• Facebook created a special portal for DHS and government partners to report disinformation directly.


    -The work is primarily done by CISA, a DHS sub-agency tasked with protecting critical national infrastructure.

    -DHS, the FBI, and several media entities are having biweekly meetings as recently as August.
    DHS considered countering disinformation relating to content that undermines trust in financial systems and courts.

    -The FBI agent who primed social media platforms to take down the Hunter Biden laptop story continued to have a role in DHS policy discussions.

    ...In retrospect, the New York Post reporting on the contents of Hunter Biden’s laptop ahead of the 2020 election provides an elucidating case study of how this works in an increasingly partisan environment.

    Much of the public ignored the reporting or assumed it was false, as over 50 former intelligence officials charged that the laptop story was a creation of a “Russian disinformation” campaign. The mainstream media was primed by allegations of election interference in 2016 — and, to be sure, Trump did attempt to use the laptop to disrupt the Biden campaign. Twitter ended up banning links to the New York Post’s report on the contents of the laptop during the crucial weeks leading up to the election. Facebook also throttled users’ ability to view the story.

    In recent months, a clearer picture of the government’s influence has emerged.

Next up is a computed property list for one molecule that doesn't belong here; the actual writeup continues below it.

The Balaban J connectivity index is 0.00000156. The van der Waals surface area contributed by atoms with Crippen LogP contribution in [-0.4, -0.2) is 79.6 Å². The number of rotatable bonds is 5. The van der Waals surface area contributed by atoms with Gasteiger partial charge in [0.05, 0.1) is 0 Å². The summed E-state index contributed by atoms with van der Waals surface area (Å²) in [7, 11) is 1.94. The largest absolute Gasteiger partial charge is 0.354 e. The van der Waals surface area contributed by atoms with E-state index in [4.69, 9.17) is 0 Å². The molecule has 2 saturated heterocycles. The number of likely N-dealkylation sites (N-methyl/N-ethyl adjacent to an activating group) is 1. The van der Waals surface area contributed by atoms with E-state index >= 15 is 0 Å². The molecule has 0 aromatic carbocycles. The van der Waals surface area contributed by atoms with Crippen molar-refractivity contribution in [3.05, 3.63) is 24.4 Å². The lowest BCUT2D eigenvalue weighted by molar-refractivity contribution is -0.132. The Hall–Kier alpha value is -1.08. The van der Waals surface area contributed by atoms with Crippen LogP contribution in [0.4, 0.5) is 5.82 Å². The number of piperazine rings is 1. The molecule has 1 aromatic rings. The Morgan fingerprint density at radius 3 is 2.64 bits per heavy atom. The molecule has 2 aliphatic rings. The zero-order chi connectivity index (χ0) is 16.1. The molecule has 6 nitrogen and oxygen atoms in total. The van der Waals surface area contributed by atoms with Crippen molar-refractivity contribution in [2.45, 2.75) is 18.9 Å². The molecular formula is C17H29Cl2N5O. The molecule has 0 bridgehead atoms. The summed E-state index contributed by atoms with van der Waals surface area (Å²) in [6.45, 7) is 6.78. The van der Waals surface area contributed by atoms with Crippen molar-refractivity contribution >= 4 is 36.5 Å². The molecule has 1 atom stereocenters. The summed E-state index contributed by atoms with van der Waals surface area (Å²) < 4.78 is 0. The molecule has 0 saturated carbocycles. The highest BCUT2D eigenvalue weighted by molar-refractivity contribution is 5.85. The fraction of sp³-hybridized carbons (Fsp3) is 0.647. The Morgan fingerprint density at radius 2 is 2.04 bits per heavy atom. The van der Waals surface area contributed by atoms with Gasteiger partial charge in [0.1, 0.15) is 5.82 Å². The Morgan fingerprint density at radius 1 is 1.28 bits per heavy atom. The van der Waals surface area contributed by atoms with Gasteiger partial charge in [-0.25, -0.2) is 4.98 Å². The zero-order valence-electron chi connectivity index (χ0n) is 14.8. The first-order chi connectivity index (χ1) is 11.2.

In an appearance on Joe Rogan’s podcast in August, Meta CEO Mark Zuckerberg revealed that Facebook had limited sharing of the New York Post’s reporting after a conversation with the FBI. “The background here is that the FBI came to us — some folks on our team — and was like, ‘Hey, just so you know, you should be on high alert that there was a lot of Russian propaganda in the 2016 election,’” Zuckerberg told Rogan. The FBI told them, Zuckerberg said, that “‘We have it on notice that basically there’s about to be some kind of dump.’” When the Post’s story came out in October 2020, Facebook thought it “fit that pattern” the FBI had told them to look out for.

    Zuckerberg said he regretted the decision, as did Jack Dorsey, the CEO of Twitter at the time. Despite claims that the laptop’s contents were forged, the Washington Post confirmed that at least some of the emails on the laptop were authentic. The New York Times authenticated emails from the laptop — many of which were cited in the original New York Post reporting from October 2020 — that prosecutors have examined as part of the Justice Department’s probe into whether the president’s son violated the law on a range of issues, including money laundering, tax-related offenses, and foreign lobbying registration.